Nordica Astral 84 Review

December 21, 2017
Nordica Astral 84
Edge Hold
Carving Pleasure
Turn Variability

The Good

  • Solid underfoot
  • Shines in medium-radius turns
  • Confidence inspiring

The Bad

  • Slow rise tip doesn’t engage quickly in turns
  • Low rebound energy
  • Feels lethargic in short turns
The Nordica Astral 84 is a predictable ski with an all-mountain personality. Testers gave it high marks for Stability and Edge Hold, specifying the Astral’s penchant for medium-radius turns at moderate speeds. In short turns, the 84-mm-waisted ski felt lethargic underfoot, and in high speed GS turns, aggressive skiers noted the edge hold lost authority. Flotation in soft snow was rated moderate for the Astral 84, which suits a wide range of skiers looking for a cruiser ski on groomers or variable snow.

The Nordica Astral 84 blends all-mountain and carving properties for a predictable ski that suits a wide range of skiers. Testers appreciated the user-friendliness of the Astral 84 on groomers. “I didn’t have to think on this ski,” said one tester. “It’s fun on the groomers, but don’t feel limited to the boundary of the frontside.”

The hybrid Frontside/All-mountain characteristics come from the shape, which combines a free-ride inspired, rockered, blunt tip (from the wider Santa Ana series) with a carving-oriented, squared-off tail (from the high-performance Sentra series). Testers scored the Astral 84 highest for Stability and Edge Hold. Moderate scores came in for Turn Shape Variability and Carving Pleasure; interesting results for a ski designed to do it all. The hybrid design may mean a sacrifice on specific performance features. Indeed, some testers noted several elements that were lacking such as a challenge to engage the slow rise tip in the turn or a lack of versatility when transitioning between different turn shapes.

The Astral 84’s freeride-inspired tip did gain higher marks for Flotation, but the fact that testers felt the the tip didn’t engage quickly affected Carving Pleasure. To some testers, the ski felt lethargic in short turns and lost engagement in high speed GS turns. The Sentra-inspired tail is designed to increase hard snow stability, but some testers felt it lacked rebound energy, or “zip” out of the turn. “This ski is a great cruiser, but lacks versatility when mixing up turn shapes,” said one tester. As a result, scores were lower for Turn Shape Variability.

Construction of the Astral 84 includes a balsa wood core and a full sheet of titanium – minus hexagonal-shaped cutouts in the metal over the forebody and tail of the ski. The Titanium Hex Bridge construction combines high strength-to-weight ratio balsa core with the matrix of metal for vibration absorption, stability and control. Those attributes were noticed by testers, reflected in the high scores for Stability and Edge Hold.

All in all, testers praised the Astral 84’s predictability and suitability for a wide range of skiers. “This ski is torsionally strong, yet easy to flex,” said one tester. “It’s a moderate-skiing tool for frontside cruisers and a dab of variable snow.”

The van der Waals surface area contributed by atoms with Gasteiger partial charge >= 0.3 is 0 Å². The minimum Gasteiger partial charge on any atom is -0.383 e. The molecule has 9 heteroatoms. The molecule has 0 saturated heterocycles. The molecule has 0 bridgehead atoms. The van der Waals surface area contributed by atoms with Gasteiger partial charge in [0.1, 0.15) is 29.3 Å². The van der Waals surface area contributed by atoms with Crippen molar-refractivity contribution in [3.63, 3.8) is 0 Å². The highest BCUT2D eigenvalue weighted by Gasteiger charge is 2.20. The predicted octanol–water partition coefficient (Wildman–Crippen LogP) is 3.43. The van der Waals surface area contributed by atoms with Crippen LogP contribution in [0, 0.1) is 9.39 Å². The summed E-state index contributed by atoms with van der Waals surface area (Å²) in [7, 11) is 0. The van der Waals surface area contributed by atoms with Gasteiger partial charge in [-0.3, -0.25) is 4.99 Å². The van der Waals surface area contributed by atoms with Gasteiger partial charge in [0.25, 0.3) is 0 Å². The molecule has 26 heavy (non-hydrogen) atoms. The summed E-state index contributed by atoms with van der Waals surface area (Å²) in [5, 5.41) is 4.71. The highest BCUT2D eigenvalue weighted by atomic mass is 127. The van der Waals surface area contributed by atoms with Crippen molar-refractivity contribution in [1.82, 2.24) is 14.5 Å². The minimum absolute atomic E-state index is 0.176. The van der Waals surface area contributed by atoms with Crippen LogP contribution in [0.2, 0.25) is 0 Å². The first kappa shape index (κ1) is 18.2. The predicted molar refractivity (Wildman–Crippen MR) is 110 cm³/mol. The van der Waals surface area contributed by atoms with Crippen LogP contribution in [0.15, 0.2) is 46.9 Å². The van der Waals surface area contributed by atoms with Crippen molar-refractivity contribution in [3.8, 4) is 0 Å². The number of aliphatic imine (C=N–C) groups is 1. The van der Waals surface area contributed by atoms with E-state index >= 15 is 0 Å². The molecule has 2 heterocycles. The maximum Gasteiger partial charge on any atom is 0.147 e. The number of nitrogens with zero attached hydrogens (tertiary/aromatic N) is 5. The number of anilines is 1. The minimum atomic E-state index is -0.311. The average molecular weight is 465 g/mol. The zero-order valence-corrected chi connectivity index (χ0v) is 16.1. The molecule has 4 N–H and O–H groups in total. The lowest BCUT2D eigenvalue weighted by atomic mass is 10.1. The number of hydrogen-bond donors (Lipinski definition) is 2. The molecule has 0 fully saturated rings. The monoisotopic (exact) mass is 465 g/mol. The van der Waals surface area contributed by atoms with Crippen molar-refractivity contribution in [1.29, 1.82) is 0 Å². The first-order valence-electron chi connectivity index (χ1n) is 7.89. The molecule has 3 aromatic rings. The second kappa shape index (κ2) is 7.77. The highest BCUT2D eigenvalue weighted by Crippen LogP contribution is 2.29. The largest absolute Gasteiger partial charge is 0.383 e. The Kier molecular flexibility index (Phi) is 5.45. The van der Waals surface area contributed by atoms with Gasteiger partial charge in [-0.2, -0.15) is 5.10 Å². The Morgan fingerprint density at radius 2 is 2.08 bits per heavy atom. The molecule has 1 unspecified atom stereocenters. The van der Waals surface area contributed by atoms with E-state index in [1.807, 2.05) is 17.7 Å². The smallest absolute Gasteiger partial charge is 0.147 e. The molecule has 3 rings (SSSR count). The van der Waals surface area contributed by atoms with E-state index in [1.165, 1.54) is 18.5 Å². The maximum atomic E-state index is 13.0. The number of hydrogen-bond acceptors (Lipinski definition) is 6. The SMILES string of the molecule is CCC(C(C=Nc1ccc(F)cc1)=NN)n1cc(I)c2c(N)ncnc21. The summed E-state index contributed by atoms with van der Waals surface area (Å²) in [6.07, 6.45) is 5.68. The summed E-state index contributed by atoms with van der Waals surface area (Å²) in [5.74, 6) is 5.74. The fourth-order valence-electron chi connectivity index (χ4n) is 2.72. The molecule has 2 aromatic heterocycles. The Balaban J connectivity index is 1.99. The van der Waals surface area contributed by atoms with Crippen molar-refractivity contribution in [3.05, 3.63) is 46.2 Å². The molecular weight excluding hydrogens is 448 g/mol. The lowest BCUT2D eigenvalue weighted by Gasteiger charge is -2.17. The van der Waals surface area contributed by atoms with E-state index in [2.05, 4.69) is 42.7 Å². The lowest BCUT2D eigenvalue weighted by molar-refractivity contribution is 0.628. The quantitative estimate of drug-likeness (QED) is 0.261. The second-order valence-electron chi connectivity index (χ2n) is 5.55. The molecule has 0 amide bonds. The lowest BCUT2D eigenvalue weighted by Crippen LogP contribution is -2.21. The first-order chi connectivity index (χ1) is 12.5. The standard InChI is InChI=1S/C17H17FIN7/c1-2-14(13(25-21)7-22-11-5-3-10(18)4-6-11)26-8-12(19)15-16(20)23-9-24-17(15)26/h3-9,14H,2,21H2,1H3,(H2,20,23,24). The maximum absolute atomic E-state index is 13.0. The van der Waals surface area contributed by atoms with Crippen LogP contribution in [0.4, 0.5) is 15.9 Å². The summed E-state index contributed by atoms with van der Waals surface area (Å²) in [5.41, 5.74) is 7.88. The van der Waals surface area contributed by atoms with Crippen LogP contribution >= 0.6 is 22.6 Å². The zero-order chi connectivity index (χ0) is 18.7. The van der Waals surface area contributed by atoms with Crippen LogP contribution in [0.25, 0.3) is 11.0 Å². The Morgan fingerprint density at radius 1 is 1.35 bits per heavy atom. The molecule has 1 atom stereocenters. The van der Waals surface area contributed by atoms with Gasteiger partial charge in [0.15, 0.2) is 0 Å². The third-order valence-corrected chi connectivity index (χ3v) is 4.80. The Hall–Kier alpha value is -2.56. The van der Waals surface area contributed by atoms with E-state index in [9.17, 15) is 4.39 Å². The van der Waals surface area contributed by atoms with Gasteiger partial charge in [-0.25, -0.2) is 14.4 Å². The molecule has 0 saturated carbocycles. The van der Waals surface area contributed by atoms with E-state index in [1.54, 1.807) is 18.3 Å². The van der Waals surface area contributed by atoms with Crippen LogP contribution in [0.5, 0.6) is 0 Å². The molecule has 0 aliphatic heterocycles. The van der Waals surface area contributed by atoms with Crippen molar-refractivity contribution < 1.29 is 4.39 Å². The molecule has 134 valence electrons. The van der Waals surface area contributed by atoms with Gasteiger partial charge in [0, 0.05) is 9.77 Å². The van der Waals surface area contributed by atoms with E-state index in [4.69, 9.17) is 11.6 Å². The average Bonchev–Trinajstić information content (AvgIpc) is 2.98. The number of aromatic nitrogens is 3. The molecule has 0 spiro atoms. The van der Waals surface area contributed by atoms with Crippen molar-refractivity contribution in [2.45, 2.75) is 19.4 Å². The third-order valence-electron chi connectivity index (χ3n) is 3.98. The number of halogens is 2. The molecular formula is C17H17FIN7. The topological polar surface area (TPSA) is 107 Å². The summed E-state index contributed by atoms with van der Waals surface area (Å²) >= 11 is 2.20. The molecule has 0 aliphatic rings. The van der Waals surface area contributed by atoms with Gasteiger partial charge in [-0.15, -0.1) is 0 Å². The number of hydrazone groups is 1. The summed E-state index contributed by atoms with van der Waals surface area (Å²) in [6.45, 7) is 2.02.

An 84 mm waist does not a powder ski make, but testers gave the Astral 84 fairly high marks for Flotation. The freeride-inspired tip helped in soft snow, even though some testers felt “tip flap” on hardpack at speed. Overall, the Astral’s balsa core helped the ski to feel light in variable snow conditions. The Hexagonal Bridge reduces a significant amount of weight from multiple cutouts in the dampening titanium sheet.


Stability was the area where the Astral 84 shined and testers commented on how solid underfoot the ski felt in a variety of conditions. “You don’t have to think on these skis or be limited to the boundary of the frontside,” said one tester. This predictability increases the audience range of the ski and according to testers, it suits a wide range of skiers. The Astral 84’s core contributed to the light but damp feel. Balsa wood and the full sheet of titanium – minus hexagonal-shaped cutouts in front of and behind the bindings – garnered descriptions from testers such as “bomber torsion,” “lethargic underfoot,” and “light and predictable,” which are predictable responses.

Edge Hold

The Astral 84 held its own for Edge Hold, though testers noticed a governor on the ski’s speed limit as well as a preference for wider turns. “It loves moderate speeds and medium radius turns,” said one tester. “It’s not ideal for tight turns.” Edge Hold shined on cruisers and groomers without ice. The combination of a free-ride inspired, rockered, blunt tip (from the wider Santa Ana series) with a carving-oriented, squared-off tail (from the high-performance Sentra series) boxed the ski into the middle range of turns and speed, though testers felt that this also made the ski accessible to a wide range of ability levels.

Carving Pleasure

Testers say the Astral 84 shined in medium-radius turns with soft snow on groomers. When the runs got harder and the speeds increased, testers felt the Astral’s all-mountain shaped tips were slow to engage and that the frontside-oriented flat tails washed out in big, GS turns. Don’t expect race-ski precision, but do expect predictability for a wide range of ability levels.

Turn Shape Variability

The Astral 84 performs best being skied moderately: medium radius turns, moderate speeds. When quickening the pace, the ski felt lethargic in short turns some testers, while the rebound energy and edge hold waned in high speed GS turns.

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